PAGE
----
In its analysis, EY examined the proxy materials of 75 companies in the 2017 Fortune 100 that filed proxy statements each year from 2012 to 2017 for annual meetings through August 15, 2017. EY found that since 2012, Fortune 100 companies have, on a voluntary basis, significantly increased the information available about audit firm selection, retention and oversight. Many companies are now enhancing their disclosures with low-hanging fruit: explicitly disclosing that the audit committee is responsible for the appointment, compensation and oversight of the auditor (87% in 2017, up from 81% in 2016); that the audit committee considers non-audit services and fees when assessing the independence of the external auditor (84%, up from 81% in 2016); and that the audit committee was involved in the selection of the lead audit partner (75%, up from 69% in 2016 and only 1% in 2012).

Not surprisingly, however, most companies have steadfastly remained opaque about the juicier information: for example, only a paltry percentage (3% to 4%) of companies identified the topics discussed by their audit committees with their external auditors. One company identified by EY that did disclose presentations by the auditors identified the following as topics: “the company’s: (i) enterprise risk assessment process; (ii) information technology systems and controls; (iii) income tax strategy and risks; (iv) derivatives policy and usage; (v) benefit plan fund management; (vi) 20XX integrated audit plan; (vii) updates on completion of the audit plan; (viii) critical accounting policies; (ix) assessment of the impact of new accounting guidance; (x) compliance with the internal controls required under Section 404 of SOX; (xi) ethics and compliance program; (xii) risk management initiatives and controls for various acquisitions and business units; (xiii) strategy and management of the implementation of new systems; and (xiv) cyber security.”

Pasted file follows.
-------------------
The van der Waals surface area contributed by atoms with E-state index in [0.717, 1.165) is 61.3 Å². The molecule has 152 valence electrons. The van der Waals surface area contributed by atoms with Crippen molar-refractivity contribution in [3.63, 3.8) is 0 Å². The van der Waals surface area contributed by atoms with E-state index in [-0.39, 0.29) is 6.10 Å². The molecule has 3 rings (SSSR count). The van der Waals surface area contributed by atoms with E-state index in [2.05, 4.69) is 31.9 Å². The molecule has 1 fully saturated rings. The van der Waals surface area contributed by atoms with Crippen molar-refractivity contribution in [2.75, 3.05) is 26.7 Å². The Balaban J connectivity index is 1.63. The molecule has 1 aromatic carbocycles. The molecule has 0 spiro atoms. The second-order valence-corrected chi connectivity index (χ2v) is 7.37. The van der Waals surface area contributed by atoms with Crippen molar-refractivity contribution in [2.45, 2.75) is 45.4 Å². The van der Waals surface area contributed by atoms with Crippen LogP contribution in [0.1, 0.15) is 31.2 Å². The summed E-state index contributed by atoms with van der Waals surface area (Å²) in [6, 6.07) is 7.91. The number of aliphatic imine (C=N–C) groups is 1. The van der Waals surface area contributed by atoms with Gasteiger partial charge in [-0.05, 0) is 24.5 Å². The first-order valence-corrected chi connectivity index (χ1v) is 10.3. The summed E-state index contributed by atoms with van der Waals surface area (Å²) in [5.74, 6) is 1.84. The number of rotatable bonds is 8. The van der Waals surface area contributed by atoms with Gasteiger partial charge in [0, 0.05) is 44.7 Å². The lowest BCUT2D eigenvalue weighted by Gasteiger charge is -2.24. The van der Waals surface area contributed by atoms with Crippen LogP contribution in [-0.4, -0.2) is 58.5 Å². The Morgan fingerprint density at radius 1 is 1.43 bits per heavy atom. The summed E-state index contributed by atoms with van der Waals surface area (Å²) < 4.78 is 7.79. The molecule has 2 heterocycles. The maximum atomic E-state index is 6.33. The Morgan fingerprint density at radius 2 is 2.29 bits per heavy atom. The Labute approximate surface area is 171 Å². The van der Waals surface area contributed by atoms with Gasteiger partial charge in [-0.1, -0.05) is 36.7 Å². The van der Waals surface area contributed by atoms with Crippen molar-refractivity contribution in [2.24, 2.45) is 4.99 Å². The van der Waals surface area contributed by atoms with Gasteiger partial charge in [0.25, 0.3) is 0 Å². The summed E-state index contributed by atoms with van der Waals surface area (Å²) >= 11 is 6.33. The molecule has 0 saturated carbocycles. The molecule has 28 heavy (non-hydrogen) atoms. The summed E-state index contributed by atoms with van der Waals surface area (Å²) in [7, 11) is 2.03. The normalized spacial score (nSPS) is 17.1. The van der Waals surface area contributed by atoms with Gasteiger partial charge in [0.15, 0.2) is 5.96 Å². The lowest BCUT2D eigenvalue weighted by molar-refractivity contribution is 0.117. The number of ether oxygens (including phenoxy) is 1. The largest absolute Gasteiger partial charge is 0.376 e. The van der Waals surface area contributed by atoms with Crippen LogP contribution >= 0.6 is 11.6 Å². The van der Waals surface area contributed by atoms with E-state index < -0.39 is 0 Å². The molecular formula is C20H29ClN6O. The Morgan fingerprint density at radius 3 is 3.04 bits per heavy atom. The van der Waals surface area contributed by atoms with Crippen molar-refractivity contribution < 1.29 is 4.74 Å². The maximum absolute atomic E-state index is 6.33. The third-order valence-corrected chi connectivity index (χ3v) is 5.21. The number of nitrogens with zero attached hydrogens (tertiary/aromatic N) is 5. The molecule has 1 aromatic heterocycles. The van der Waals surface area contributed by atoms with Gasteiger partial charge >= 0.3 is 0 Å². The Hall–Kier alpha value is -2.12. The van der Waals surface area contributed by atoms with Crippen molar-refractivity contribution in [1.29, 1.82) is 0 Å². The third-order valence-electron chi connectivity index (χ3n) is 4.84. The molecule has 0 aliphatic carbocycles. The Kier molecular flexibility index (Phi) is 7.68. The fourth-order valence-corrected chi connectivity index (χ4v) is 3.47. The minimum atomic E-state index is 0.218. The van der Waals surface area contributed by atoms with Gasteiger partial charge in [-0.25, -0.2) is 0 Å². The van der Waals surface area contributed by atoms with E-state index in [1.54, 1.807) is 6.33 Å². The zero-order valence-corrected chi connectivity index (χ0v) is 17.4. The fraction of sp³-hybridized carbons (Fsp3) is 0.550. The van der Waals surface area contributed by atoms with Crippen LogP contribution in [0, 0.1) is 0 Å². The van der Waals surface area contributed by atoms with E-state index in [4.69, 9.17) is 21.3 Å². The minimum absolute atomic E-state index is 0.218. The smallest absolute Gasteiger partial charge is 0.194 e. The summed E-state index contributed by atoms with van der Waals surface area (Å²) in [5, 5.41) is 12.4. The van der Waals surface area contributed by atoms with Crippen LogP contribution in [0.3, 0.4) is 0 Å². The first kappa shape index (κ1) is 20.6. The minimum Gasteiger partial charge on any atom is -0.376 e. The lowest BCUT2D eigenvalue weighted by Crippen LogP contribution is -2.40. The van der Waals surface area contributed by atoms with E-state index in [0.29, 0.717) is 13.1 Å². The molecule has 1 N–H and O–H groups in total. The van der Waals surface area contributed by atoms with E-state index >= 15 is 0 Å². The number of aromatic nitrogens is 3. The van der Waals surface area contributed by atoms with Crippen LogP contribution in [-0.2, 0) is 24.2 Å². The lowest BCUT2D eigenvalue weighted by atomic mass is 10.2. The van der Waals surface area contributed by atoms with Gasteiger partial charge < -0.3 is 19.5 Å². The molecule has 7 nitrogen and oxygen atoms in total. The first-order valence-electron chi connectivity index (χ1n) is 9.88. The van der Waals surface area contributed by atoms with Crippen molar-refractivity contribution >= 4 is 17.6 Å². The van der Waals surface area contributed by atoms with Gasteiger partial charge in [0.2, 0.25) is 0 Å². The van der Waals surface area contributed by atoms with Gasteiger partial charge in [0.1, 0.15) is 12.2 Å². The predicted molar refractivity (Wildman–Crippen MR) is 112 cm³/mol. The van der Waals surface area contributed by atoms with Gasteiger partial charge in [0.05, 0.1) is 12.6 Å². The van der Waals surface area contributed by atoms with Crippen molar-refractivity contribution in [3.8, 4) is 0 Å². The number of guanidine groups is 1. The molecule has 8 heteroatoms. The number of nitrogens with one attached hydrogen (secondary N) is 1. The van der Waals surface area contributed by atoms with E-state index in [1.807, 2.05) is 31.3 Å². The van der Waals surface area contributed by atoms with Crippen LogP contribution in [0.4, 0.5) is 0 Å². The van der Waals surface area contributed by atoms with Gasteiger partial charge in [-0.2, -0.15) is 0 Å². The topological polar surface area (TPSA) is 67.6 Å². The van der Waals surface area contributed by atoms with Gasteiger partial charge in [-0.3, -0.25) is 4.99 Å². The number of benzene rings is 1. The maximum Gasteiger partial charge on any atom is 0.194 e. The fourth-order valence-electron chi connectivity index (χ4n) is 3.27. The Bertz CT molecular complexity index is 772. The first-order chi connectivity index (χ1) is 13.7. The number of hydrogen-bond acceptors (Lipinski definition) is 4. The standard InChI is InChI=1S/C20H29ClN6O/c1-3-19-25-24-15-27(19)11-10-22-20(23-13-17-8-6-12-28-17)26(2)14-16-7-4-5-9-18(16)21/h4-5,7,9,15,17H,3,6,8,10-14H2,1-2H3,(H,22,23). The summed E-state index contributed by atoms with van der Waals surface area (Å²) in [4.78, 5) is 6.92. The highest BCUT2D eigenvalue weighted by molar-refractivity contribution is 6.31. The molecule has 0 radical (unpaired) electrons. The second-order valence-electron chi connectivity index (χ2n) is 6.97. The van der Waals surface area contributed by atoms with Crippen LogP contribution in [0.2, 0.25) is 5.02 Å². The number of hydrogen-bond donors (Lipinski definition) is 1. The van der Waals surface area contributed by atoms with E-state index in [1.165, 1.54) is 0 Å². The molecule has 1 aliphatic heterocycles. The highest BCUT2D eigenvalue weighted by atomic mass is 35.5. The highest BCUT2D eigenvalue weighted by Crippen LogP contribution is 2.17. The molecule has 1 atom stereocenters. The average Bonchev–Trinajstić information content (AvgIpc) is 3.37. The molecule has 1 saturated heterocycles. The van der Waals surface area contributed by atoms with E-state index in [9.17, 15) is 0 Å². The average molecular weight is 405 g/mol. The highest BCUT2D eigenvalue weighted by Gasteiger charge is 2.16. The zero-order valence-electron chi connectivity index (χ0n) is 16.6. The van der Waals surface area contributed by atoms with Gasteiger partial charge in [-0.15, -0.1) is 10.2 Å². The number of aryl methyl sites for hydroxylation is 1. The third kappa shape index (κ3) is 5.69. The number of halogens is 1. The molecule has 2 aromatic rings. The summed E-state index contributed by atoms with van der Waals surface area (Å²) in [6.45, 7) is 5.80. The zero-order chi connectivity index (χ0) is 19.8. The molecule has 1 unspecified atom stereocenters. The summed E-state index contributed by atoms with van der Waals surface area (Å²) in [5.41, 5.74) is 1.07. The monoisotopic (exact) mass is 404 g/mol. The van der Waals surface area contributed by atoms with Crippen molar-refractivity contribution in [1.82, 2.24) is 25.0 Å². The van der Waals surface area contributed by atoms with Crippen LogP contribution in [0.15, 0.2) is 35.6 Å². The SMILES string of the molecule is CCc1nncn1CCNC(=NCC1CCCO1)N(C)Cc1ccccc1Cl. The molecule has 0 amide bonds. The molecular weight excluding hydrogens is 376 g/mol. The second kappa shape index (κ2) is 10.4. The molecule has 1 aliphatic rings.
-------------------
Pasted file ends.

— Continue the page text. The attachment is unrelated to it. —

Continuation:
Sidebar

However, that low statistic could change dramatically if the SEC approves the PCAOB’s new auditing standard for the auditor’s report, which will require auditors to include a discussion of “critical audit matters,” that is, “matters communicated or required to be communicated to the audit committee and that: (1) relate to accounts or disclosures that are material to the financial statements; and (2) involved especially challenging, subjective, or complex auditor judgment.” The prospect of the auditors pouring out their hearts about their struggles in making judgments about the company’s financials may be enough to drive more than a few audit committees to present their sides of the story. (See this PubCo post.)